Homemade harissa paste is easier to make than you think! An authentic harissa paste recipe made from dried peppers and aromatics such as caraway, cumin, and coriander.
This North African condiment will add depth and smokey flavors to any dish. Enjoy this spicy sauce mixed into your favorite dips, stews, soup, and marinades. But we especially like it in our harissa beef over carrot noodles.
You control the spice level using your own combination of chile peppers. Not sure what to do? Don't worry we have broken down our favorite combo for you to try.
Please read the entire post for tips and tricks to ensure a perfect recipe every time. And don't forget to tag @peelwithzeal on Instagram so we can admire your creation!
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Originating in Tunisia, harissa is the base for many regional dishes. But here in the US, I typical mix it into rice, with ground beef recipes, as a marinade, and over roasted veggies.
Like making saffron water, every family has their own way of making this recipe.
While I love a good no-cook sauce, harissa may taste bitter until it has been cooked for a few minutes. It doesn't take long but is consistent with all dishes made from dried chiles.
Dried Peppers- I chose a mix of chiles de árbol and guajillo. On its own, the paste is very spicy but you only use a little into each dish making it much more palatable. But you can choose whatever peppers you like.
Spices- Caraway seeds, cumin seeds, and coriander seeds are classic flavors.
Red Wine Vinegar- Not as common in harissa recipes, the vinegar helps preserve the paste and brightens up the
Smoked Paprika- I omit if I use chipotle peppers but the smokiness is a great addition to the recipe. Use regular paprika in a pinch.
🌶 What chiles can you use in harissa?
Any dried chile can be used in harissa. A mix of 2 to 3 types of chiles is typically recommended for a rounded flavor profile. From mildest to hottest the most common chiles are
- de árbol
- kashmiri hot
The first thing you want to do is to dust your chiles off with a damp cloth. You will need 2.5 ounces of dried chiles in total.
Place the chilis in a mixing bowl and cover with boiling water. The chiles need to be totally submerged but they tend to float. To combat this I use a small plate to hold them down.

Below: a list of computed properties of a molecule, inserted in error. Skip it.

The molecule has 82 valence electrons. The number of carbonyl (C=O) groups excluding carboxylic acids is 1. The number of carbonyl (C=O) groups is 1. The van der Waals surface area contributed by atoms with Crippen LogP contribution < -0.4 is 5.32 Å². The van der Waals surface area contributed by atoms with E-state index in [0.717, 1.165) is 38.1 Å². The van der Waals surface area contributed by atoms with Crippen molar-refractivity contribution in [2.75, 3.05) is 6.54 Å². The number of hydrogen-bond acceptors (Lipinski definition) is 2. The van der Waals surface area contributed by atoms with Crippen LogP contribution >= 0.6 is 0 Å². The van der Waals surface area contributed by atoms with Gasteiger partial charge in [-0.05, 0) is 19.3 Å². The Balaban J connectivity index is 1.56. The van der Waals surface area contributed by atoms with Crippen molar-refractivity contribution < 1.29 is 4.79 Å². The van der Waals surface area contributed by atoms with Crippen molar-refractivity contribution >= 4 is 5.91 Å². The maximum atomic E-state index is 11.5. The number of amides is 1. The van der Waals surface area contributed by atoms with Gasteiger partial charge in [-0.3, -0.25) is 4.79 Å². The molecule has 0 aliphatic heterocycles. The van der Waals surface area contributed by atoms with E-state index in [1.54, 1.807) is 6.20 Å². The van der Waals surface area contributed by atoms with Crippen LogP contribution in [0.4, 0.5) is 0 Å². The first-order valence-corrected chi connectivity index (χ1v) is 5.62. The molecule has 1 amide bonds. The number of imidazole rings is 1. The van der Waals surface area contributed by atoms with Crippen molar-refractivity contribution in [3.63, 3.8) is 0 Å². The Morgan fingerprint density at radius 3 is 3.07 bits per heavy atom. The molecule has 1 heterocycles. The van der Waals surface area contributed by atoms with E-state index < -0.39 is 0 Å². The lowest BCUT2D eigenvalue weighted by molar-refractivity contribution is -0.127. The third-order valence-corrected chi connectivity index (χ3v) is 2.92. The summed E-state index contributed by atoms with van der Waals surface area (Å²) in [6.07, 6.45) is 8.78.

While your chile's are soaking it is a good time to get started on your spices. Dry toast them in a small pan over medium heat. They are ready when they start to smell fragrant. Shake the pan frequently to prevent burning.
Authentic harissa is made with a mortar and pestle. Don't have one? Put the spices in a spice grinder or directly into your blender.
Once the chiles are softened you need to remove the stems and the seeds. I HIGHLY recommend gloves for this task. Especially if you chose a hotter chile.
Add the chiles to the blender with your spices, garlic, lemon juice, and vinegar. The dried chiles will take a while to break up down completely. Slowly add the olive oil to get your desired consistency.
Now your harissa paste is ready for your recipe.
🥘Tips and Tricks
- You can also dry toast the chile peppers before soaking them for added flavor. Be sure to turn on your exhaust fan on!
- Use gloves when removing the stems and seeds from the peppers. Even when using a milder pepper the capsicum will build up as you work.
- Got it too spicy? No worried add one roasted red pepper, homemade or jarred to the puree to tone it down. Also, remember that once you add it to your dish it
- Store in a glass jar with a tight-fitting lid. Pour a thin layer of olive oil over the top after each use to extend the shelf life of the harissa paste.
Thanks for checking out our homemade harissa paste recipe. We love a good sauce around here. Food should be full of flavor, but we don't always have time to make a fancy sauce recipe. Here are a few of our favorite no-cook sauces that take less than 5 minutes!
Harissa Beef and Carrot Noodles
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- 1.5 oz dried chiles de árbol about 20 small chilis
- 1 oz dried guajillo chiles about 2-3 chilis
- ¾ teaspoon caraway seeds
- ¾ teaspoon cumin seeds
- ½ teaspoon whole coriander seed
- 3 garlic cloves smashed
- 2 tablespoon fresh lemon juice
- 1 tablespoon red wine vinegar
- 1½ teaspoon smoked paprika
- 1 teaspoon kosher salt
- ¼ cup olive oil plus more for storage
- Place the dried chiles in a large heatproof measuring glass. Pour boiling water over to submerge, use a small plate to hold down the chilis, if needed. Let sit until chiles are very pliable and cool enough to handle, 15–20 minutes. Drain; remove stems and seeds and discard.
- Toast cumin and coriander in a dry small skillet over medium-low heat, tossing constantly, until very fragrant, about 3 minutes.
- Transfer to a food processor, add garlic, and pulse until spices are broken up and garlic forms a paste. Add chiles and pulse until chiles form a coarse paste. Add lemon juice, vinegar, paprika, and salt and process until mostly smooth but mixture still has a little texture.
- With the food processor running add olive oil slowly. Process until the oil is incorporated. Store the paste in a jar, top with a thin layer of olive oil.
- Store the harissa paste in the refrigerator. Top with a thin layer of olive oil after each use to extend the shelf life. When stored in this manner the harissa should last up to 2 months.
Harissa paste was much easier to make than I thought. Yes you have to get all dried chilis etc but you only need a little in most recipes so it lasts a long time. This was much tastier than store bought!